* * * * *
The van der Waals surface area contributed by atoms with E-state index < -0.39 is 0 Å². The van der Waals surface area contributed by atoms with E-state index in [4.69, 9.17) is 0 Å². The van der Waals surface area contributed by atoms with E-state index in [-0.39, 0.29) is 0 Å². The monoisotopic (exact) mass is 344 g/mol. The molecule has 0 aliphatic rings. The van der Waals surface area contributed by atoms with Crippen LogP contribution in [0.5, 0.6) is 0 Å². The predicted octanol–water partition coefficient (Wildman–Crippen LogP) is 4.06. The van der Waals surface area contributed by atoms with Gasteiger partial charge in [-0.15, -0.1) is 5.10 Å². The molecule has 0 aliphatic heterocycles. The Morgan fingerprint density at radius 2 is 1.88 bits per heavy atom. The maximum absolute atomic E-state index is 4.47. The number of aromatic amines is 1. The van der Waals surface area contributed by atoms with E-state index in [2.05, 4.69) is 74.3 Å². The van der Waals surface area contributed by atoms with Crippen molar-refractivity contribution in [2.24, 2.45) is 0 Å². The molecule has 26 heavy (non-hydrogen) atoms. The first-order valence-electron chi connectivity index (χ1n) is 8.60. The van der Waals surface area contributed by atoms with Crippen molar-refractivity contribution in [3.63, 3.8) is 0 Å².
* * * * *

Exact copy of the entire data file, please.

The van der Waals surface area contributed by atoms with E-state index < -0.39 is 0 Å². The van der Waals surface area contributed by atoms with E-state index in [4.69, 9.17) is 0 Å². The van der Waals surface area contributed by atoms with E-state index in [-0.39, 0.29) is 0 Å². The monoisotopic (exact) mass is 344 g/mol. The molecule has 0 aliphatic rings. The van der Waals surface area contributed by atoms with Crippen LogP contribution in [0.5, 0.6) is 0 Å². The predicted octanol–water partition coefficient (Wildman–Crippen LogP) is 4.06. The van der Waals surface area contributed by atoms with Gasteiger partial charge in [-0.15, -0.1) is 5.10 Å². The molecule has 0 aliphatic heterocycles. The Morgan fingerprint density at radius 2 is 1.88 bits per heavy atom. The maximum absolute atomic E-state index is 4.47. The number of aromatic amines is 1. The van der Waals surface area contributed by atoms with E-state index in [2.05, 4.69) is 74.3 Å². The van der Waals surface area contributed by atoms with Crippen molar-refractivity contribution in [2.24, 2.45) is 0 Å². The molecule has 26 heavy (non-hydrogen) atoms. The first-order valence-electron chi connectivity index (χ1n) is 8.60. The van der Waals surface area contributed by atoms with Crippen molar-refractivity contribution in [3.63, 3.8) is 0 Å².